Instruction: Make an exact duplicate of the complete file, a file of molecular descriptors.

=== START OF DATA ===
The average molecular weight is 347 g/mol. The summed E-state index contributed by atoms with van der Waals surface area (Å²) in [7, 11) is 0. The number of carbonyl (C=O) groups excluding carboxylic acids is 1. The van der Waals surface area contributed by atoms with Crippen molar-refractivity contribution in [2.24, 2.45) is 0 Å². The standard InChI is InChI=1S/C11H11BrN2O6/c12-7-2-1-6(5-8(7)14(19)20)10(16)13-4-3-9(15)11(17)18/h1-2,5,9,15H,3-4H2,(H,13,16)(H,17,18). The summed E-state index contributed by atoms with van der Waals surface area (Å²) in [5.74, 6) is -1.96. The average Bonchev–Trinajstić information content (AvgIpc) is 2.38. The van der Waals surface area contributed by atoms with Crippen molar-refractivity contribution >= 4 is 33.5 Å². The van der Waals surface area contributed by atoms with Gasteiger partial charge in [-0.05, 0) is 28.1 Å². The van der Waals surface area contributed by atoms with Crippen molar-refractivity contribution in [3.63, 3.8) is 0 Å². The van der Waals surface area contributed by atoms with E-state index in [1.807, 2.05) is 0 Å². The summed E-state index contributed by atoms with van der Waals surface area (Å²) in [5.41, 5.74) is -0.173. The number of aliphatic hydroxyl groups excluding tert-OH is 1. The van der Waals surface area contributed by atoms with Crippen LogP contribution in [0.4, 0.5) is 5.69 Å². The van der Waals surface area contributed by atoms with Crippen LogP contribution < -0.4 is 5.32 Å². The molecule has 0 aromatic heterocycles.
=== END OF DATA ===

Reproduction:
The average molecular weight is 347 g/mol. The summed E-state index contributed by atoms with van der Waals surface area (Å²) in [7, 11) is 0. The number of carbonyl (C=O) groups excluding carboxylic acids is 1. The van der Waals surface area contributed by atoms with Crippen molar-refractivity contribution in [2.24, 2.45) is 0 Å². The standard InChI is InChI=1S/C11H11BrN2O6/c12-7-2-1-6(5-8(7)14(19)20)10(16)13-4-3-9(15)11(17)18/h1-2,5,9,15H,3-4H2,(H,13,16)(H,17,18). The summed E-state index contributed by atoms with van der Waals surface area (Å²) in [5.74, 6) is -1.96. The average Bonchev–Trinajstić information content (AvgIpc) is 2.38. The van der Waals surface area contributed by atoms with Crippen molar-refractivity contribution >= 4 is 33.5 Å². The van der Waals surface area contributed by atoms with Gasteiger partial charge in [-0.05, 0) is 28.1 Å². The van der Waals surface area contributed by atoms with Crippen molar-refractivity contribution in [3.63, 3.8) is 0 Å². The van der Waals surface area contributed by atoms with E-state index in [1.807, 2.05) is 0 Å². The summed E-state index contributed by atoms with van der Waals surface area (Å²) in [5.41, 5.74) is -0.173. The number of aliphatic hydroxyl groups excluding tert-OH is 1. The van der Waals surface area contributed by atoms with Crippen LogP contribution in [0.4, 0.5) is 5.69 Å². The van der Waals surface area contributed by atoms with Crippen LogP contribution < -0.4 is 5.32 Å². The molecule has 0 aromatic heterocycles.